Nearly 1,300 students attended the Bauhaus even though it only existed for 14 years. These included many international students, as noted in the Bauhaus journal when it published an insight into the backgrounds of its students in 1929: "140 are of German origin and 30 are from abroad, including eight Swiss, four Polish, three Czechs, three Russians, two Americans, two Latvians, two Hungarians, one German-Austrian, one Dutch, one Turkish, one Persian, one Palestinian, one stateless, with 119 male, and 51 female students."

Yet the teachers also came from a wide range of different countries and provided their own influences to enhance life at the Bauhaus. They included the painters Lyonel Feininger from New York and Wassily Kandinsky from Russia, the second Bauhaus director and architect Hannes Meyer from Switzerland, the visual artist László Moholy-Nagy from Hungary, and his wife, photographer Lucia Moholy from Prague, and the architect Mart Stam from the Netherlands.

There is no essential difference between the artist and the craftsman – Walter Gropius

Bauhaus means ‘building house’ but Gropius didn’t want to build only houses. He wanted to create a new breed of artists, who could turn their hands to anything. Traditional art schools were conservative and elitist. Technical colleges were dreary and conventional. Gropius broke down the barrier between fine art and applied arts.

The Bauhaus was founded in 1919 in the German city of Weimar by Prussian Walter Gropius, pictured right (Credit: Keystone Pictures/Alamy)

“There is no essential difference between the artist and the craftsman,” he said. Pupils learnt pottery, printmaking, book-binding and carpentry. They studied typography and advertising. They went back to basics, and began again with fresh eyes.

“An object is defined by its nature,” announced Gropius. “In order to design it to function properly, one must first of all study its nature. For it to serve its purpose perfectly, it must fulfil its function in a practical way.” Instead of sitting in stuffy classrooms listening to lectures, students were assigned to workshops. They learnt on the job.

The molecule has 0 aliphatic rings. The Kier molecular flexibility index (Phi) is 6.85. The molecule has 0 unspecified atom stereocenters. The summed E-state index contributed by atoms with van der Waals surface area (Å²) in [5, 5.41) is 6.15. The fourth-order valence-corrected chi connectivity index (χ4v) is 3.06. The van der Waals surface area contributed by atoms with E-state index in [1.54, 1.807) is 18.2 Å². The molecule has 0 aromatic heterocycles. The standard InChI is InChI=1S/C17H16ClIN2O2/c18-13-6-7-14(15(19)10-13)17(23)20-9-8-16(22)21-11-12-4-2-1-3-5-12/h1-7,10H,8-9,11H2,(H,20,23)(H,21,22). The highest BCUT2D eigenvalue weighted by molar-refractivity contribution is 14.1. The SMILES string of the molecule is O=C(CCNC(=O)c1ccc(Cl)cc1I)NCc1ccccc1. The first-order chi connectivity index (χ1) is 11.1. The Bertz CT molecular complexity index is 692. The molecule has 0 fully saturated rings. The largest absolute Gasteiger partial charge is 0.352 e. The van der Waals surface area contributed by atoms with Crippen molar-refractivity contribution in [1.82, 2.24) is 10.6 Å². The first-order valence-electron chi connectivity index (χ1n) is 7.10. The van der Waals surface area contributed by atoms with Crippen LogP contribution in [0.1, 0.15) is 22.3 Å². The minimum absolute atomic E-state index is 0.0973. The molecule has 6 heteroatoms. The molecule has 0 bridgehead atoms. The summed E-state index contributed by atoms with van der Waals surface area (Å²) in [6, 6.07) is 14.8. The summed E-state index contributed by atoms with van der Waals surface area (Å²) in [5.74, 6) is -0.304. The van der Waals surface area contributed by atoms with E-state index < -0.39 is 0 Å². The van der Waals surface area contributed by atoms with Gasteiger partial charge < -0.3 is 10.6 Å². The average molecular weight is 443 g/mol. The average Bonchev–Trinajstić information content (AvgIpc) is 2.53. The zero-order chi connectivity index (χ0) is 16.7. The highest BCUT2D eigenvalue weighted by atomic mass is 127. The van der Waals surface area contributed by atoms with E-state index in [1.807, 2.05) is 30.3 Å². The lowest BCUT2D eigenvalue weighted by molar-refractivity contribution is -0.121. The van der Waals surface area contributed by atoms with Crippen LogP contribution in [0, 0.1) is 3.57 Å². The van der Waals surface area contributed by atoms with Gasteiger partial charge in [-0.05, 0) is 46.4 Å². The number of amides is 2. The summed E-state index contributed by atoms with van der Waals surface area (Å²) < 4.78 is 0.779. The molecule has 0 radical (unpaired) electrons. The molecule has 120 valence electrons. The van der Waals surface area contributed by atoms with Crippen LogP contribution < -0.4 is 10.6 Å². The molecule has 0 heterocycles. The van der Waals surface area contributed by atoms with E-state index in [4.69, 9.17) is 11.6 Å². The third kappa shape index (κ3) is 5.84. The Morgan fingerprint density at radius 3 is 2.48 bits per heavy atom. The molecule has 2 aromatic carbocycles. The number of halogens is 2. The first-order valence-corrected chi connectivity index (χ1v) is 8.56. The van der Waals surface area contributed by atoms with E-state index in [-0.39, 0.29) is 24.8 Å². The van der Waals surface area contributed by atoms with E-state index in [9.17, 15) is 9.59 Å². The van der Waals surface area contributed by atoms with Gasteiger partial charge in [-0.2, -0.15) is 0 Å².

Nature of objects

The results were extraordinary. The Bauhaus produced an incredible array of artefacts, from angle poise lamps to chess sets, all distinguished by their functional and elegant construction. They were simple and useful, and their simplicity made them beautiful. In an era of ornamentation, their streamlined appearance was revolutionary. This was a new age of design.

From chess sets to this ashtray by Marianne Brandt, the Bauhaus inspired many designs beyond architecture (Credit: Gunter Lepkowski/Bauhaus Archiv/VG Bild-Kunst)

“Bauhaus workshops are laboratories in which prototypes of products suitable for mass production are carefully developed and continually improved,” declared Gropius. “In these laboratories, the Bauhaus will train and educate a new type of worker for craft and industry, who has an equal command of both technology and form.”

History of Bauhaus Furniture: BAUHAUS 1919 -1933

Aug. 25, 2008 - PRLog -- History of Bauhaus Furniture: BAUHAUS 1919 -1933
The origins of Bauhaus were far from the earlier methods of education in industrial art, art proper and architecture. Its program was based on the newest knowledge in pedagogy. The idealistic basis of Bauhaus was a socially orientated program: - an artist must be conscious of his social responsibility to the community, - on the other hand, the community has to accept the artist and support him.
But above all the intention of Bauhaus was to develop creative minds for architecture and industry and thus influence them so that they would be able to produce artistically, technically and practically balanced utensils. The institute included workshops for making models of type houses and all kinds of utensils, and departments of advertising art, stage planning, photography, and typography. The neoplastic and constructive movements of art to a great extent steered the form lines of Bauhaus furniture. Teachers were such masters of modern art as Wassily Kandinsky and Paul Klee.